(note: if you read a version of this blog that was chock-full of typos, screw-ups and such, especially in the sidebar, please dump it and try this version instead. Thanks,)
They go by many names: flip-flops, zoris, go-aheads, thongs*, etc. But whenever I step into a publicly shared shower, they’re ‘shower shoes’. I was first introduced to the concept when I was in the Navy. One thing they didn’t need onboard ship was a bunch of sailors sharing some sort of foot-rot. So it was drummed into us that you never take a shower in bare feet. It made so much sense that I have not been able to use a shower that is shared by people I don’t know without wearing them since.
Frankly, I’m amazed that this habit seems to be shared by almost no one. Here at the marina, the shower stalls are separated from a small changing area by a shower curtain and the changing area is separated from the main room by another shower curtain. The curtain ends about 12″ from the floor so it’s not like I’m peeping when I see bare feet in direct contact with the floor. The changing rooms are also equipped with two coat hooks, a fold-down stool and a wide towel bar. So, why would anyone just dump their clothes on the floor? Am I just being queasy or is there something decidedly icky about putting your clothes or feet into the bacteria-laden stew that is likely to be found on any public shower floor? I don’t even like the fact that my pant legs have to briefly brush the floor as I put my pants back on after my shower.
So, maybe I’m being overly picky but, after 59 years on the planet, including 4 years in the Navy and lots and lots of public showers, I have yet to contract any kind of funky foot fungus. On second thought, I did get the occasional case of athlete’s foot in high school where we showered communally every day after gym class. And guess what? We showered barefoot.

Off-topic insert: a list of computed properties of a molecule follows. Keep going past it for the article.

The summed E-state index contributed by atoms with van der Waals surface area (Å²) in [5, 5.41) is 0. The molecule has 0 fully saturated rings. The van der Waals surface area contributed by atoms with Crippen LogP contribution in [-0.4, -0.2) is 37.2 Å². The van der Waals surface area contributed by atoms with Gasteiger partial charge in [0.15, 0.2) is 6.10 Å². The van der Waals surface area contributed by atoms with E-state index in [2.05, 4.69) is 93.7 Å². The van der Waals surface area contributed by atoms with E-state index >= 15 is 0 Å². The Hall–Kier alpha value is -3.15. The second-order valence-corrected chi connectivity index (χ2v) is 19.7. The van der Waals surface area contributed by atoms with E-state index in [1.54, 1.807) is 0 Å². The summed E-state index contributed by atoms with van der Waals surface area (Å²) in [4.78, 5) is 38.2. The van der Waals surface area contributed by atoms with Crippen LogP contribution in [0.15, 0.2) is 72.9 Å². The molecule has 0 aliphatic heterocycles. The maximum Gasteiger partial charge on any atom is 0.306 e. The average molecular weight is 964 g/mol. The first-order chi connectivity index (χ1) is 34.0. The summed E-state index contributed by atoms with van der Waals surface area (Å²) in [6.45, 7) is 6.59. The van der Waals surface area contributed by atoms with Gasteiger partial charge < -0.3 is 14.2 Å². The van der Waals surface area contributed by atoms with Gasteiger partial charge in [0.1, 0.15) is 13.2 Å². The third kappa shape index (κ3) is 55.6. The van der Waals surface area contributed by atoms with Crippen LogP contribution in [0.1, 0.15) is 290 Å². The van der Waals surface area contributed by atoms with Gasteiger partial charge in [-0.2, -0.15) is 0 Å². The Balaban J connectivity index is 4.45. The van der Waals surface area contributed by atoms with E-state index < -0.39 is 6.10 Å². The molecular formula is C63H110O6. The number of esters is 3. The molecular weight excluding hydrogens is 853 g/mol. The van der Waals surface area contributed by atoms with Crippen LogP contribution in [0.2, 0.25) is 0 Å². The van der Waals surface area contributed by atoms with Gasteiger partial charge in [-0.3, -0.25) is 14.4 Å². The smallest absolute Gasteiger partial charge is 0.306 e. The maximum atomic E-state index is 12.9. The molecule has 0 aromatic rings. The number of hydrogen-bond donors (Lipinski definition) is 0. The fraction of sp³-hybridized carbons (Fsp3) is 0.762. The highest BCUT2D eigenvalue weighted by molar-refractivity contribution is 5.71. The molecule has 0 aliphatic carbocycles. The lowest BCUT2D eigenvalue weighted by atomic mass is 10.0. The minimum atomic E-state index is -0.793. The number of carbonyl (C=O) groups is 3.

*sidebar: The kids think it’s really funny when I refer to this type of footwear as “thongs”. Tee hee. But I guess I deserve it since I used to think it was really funny when the old ladies on my paper route saved “rubbers” for me. Of course what they were saving were the rubber bands that I wrapped around their newspapers. But anyway, back to the footwear. We mostly called them thongs. They cost about $0.99, were always made of rubber, and only rubber, and lasted almost a whole summer (never an entire summer). At the beginning of the summer they caused sores between your first two toes until you got used to them. They usually had small mud puddles on the footpad caused by sweaty feet and walking in dirt. Just when you needed them most, like when you were running for the ice cream truck or something, they would invariably blow out on you. A blowout consisted of the between-toe strap breaking just above the knob that anchored it to the sole. Once that happened, they were junk. Well, truth be told, they were junk from the beginning. But they served the purpose. Cheap summer footwear. Next best thing to being barefoot. Amazes me now to see how extensively they’re worn ( not to mention how much they can cost!). I marvel at the young girls bundled up against the cold except for their bare feet clad only in “flip flops”. Alternately they wear shorts and a tank top with a pair of Uggs. WTF?
And speaking of the name “flip flops”, as I said before, we usually called them “thongs”. Sometimes just “sandals”, rarely “zoris” and I only occasionally heard them called “go-aheads”. But “flip-flops”? Please! I don’t think we ever called them that. Sounds way too much like baby talk. Glass of wa-wa anyone?